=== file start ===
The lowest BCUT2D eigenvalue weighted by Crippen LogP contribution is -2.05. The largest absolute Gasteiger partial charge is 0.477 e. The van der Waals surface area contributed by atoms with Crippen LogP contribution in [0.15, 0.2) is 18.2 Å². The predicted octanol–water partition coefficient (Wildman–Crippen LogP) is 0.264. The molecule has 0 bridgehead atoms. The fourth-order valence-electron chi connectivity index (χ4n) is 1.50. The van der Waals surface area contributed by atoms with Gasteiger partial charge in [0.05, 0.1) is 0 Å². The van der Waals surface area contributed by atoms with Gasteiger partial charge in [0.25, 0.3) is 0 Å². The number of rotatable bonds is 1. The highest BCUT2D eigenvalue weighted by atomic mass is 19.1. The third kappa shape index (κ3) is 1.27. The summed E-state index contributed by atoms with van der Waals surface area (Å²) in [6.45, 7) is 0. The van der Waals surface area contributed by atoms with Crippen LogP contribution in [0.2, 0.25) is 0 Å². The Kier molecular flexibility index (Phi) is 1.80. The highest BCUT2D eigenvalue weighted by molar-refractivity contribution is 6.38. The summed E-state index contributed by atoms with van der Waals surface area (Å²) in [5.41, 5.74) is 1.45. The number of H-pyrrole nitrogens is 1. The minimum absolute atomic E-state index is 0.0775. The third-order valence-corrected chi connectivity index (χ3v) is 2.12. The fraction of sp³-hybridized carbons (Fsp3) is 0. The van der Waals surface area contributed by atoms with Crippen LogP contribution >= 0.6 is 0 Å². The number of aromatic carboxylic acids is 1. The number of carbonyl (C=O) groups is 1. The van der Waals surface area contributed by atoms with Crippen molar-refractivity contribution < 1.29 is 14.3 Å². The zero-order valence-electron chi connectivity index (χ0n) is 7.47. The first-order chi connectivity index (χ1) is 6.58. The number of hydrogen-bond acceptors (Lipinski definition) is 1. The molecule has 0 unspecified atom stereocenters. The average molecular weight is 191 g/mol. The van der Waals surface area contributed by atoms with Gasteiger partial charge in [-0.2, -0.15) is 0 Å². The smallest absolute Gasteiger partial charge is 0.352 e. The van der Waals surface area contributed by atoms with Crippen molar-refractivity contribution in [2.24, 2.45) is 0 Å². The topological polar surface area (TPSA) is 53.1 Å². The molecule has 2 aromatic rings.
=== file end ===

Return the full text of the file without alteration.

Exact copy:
The lowest BCUT2D eigenvalue weighted by Crippen LogP contribution is -2.05. The largest absolute Gasteiger partial charge is 0.477 e. The van der Waals surface area contributed by atoms with Crippen LogP contribution in [0.15, 0.2) is 18.2 Å². The predicted octanol–water partition coefficient (Wildman–Crippen LogP) is 0.264. The molecule has 0 bridgehead atoms. The fourth-order valence-electron chi connectivity index (χ4n) is 1.50. The van der Waals surface area contributed by atoms with Gasteiger partial charge in [0.05, 0.1) is 0 Å². The van der Waals surface area contributed by atoms with Gasteiger partial charge in [0.25, 0.3) is 0 Å². The number of rotatable bonds is 1. The highest BCUT2D eigenvalue weighted by atomic mass is 19.1. The third kappa shape index (κ3) is 1.27. The summed E-state index contributed by atoms with van der Waals surface area (Å²) in [6.45, 7) is 0. The van der Waals surface area contributed by atoms with Crippen LogP contribution in [0.2, 0.25) is 0 Å². The Kier molecular flexibility index (Phi) is 1.80. The highest BCUT2D eigenvalue weighted by molar-refractivity contribution is 6.38. The summed E-state index contributed by atoms with van der Waals surface area (Å²) in [5.41, 5.74) is 1.45. The number of H-pyrrole nitrogens is 1. The minimum absolute atomic E-state index is 0.0775. The third-order valence-corrected chi connectivity index (χ3v) is 2.12. The fraction of sp³-hybridized carbons (Fsp3) is 0. The van der Waals surface area contributed by atoms with Crippen LogP contribution >= 0.6 is 0 Å². The number of aromatic carboxylic acids is 1. The number of carbonyl (C=O) groups is 1. The van der Waals surface area contributed by atoms with Crippen molar-refractivity contribution < 1.29 is 14.3 Å². The zero-order valence-electron chi connectivity index (χ0n) is 7.47. The first-order chi connectivity index (χ1) is 6.58. The number of hydrogen-bond acceptors (Lipinski definition) is 1. The molecule has 0 unspecified atom stereocenters. The average molecular weight is 191 g/mol. The van der Waals surface area contributed by atoms with Gasteiger partial charge in [-0.2, -0.15) is 0 Å². The smallest absolute Gasteiger partial charge is 0.352 e. The van der Waals surface area contributed by atoms with Crippen molar-refractivity contribution in [2.24, 2.45) is 0 Å². The topological polar surface area (TPSA) is 53.1 Å². The molecule has 2 aromatic rings.